I’m pretty sure Betty Ford never considered herself a titan, but she certainly was willing to tell the truth. But in order to have the alliteration work, I needed a word that began with a “t” and titan is what came to mind. Apart from Greek mythology, a titan is someone who stands out for greatness of achievement. Betty Ford certainly achieved great things, especially in things people were reluctant to talk about.
We’ve been hearing snippets about her life since her death on July 8. Weird twists of fate thrust both her and her husband, then member of the House of Representatives Gerald Ford, into the national limelight when President Richard Nixon nominated him to succeed disgraced Vice-President Spiro Agnew in 1973. Then, when President Nixon resigned in 1974, the Fords assumed their roles as President and First Lady.
What do any of us really know about people in public life. So much of what we come to know about them is what we see or read in the media. We’re not privy to their private lives nor included in their inner circles. But Betty Ford gave us a glimpse that even people in public life face the same secrets that regular people face. She didn’t hide behind secrets or shame, but exposed herself truthfully. And in doing so, opened a new conversation for all of us.
Mrs. Ford was diagnosed with breast cancer shortly after becoming first lady. This was before people talked publicly about cancer and certainly not about breast cancer! Being open about her own breast cancer and treatment brought awareness and willingness to talk about something that was a reality for many women and impacted many families.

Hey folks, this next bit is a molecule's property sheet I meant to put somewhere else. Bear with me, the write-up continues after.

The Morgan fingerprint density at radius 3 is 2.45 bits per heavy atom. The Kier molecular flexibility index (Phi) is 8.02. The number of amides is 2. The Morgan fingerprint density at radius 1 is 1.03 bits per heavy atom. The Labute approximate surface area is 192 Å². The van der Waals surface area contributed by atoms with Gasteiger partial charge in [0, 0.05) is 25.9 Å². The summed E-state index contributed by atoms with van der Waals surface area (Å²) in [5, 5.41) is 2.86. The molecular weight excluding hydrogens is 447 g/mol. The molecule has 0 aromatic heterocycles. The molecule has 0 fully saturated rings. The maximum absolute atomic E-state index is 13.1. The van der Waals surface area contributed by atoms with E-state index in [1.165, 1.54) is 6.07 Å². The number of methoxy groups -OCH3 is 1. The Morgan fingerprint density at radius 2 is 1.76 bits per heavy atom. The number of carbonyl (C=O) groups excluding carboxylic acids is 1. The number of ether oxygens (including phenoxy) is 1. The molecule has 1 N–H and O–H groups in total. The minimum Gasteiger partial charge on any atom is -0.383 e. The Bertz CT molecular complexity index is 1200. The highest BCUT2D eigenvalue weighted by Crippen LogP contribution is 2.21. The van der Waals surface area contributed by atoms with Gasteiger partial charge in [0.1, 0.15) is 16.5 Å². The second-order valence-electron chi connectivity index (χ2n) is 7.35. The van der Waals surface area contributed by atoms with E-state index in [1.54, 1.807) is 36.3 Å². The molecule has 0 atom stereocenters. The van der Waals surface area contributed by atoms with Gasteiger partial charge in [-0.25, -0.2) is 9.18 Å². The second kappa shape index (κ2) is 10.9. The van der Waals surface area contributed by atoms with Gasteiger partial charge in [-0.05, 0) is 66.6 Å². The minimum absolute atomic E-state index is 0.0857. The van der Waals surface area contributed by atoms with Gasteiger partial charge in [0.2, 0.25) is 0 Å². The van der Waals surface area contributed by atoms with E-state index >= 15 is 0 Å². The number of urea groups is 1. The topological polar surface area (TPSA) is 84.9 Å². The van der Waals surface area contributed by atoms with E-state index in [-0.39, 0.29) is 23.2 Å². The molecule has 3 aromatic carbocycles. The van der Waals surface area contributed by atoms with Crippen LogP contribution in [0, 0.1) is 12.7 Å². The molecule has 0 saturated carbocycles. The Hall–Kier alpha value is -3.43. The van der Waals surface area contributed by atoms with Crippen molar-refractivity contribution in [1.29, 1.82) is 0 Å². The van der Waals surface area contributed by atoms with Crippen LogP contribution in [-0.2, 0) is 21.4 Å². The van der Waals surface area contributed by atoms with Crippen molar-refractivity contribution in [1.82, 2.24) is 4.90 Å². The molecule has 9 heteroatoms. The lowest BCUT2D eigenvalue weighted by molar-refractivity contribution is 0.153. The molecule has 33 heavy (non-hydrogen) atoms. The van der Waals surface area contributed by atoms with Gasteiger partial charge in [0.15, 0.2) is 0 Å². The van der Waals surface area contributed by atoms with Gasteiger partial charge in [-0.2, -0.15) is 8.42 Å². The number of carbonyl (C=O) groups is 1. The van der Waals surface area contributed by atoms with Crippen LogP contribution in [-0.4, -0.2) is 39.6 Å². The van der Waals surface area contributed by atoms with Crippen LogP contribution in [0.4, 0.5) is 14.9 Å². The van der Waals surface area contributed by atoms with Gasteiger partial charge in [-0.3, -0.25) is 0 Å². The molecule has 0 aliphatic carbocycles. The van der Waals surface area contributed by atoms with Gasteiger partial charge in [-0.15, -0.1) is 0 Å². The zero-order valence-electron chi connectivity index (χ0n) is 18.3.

Her greatest legacy is certainly her openness about her own chemical dependency and founding the Betty Ford Center. Nowadays we’re bombarded about celebrities’ struggles with drug and alcohol abuse. But Mrs. Ford’s courage and truthfulness about her own issues with medication and alcohol was unheard of in 1978.
Rounding out her legacy is her commitment to women’s issues: the Equal Rights Amendment, pro-choice, gun control, equal pay, women’s status. She was not only vocal about feminist issues, she was out there leading marches and conferences!
Betty Ford had the final word, even in her memorial services. She selected who she wanted to speak. Political correspondent Cokie Roberts, whose Democratic father was a close personal friend of Gerald Ford’s and close friend Rosalyn Carter, whose Democratic husband beat out her Republican husband for president in 1976 spoke of a woman who lived a life connected and with conviction. Betty Ford was certainly a truth-telling titan…rare and refreshing.
Thursday bonus: Here is Cokie Robert’s 13-minute eulogy of Betty Ford. Insightful.
I wasn’t able to embed the video in this post. You’ll be redirected to the ABC News site.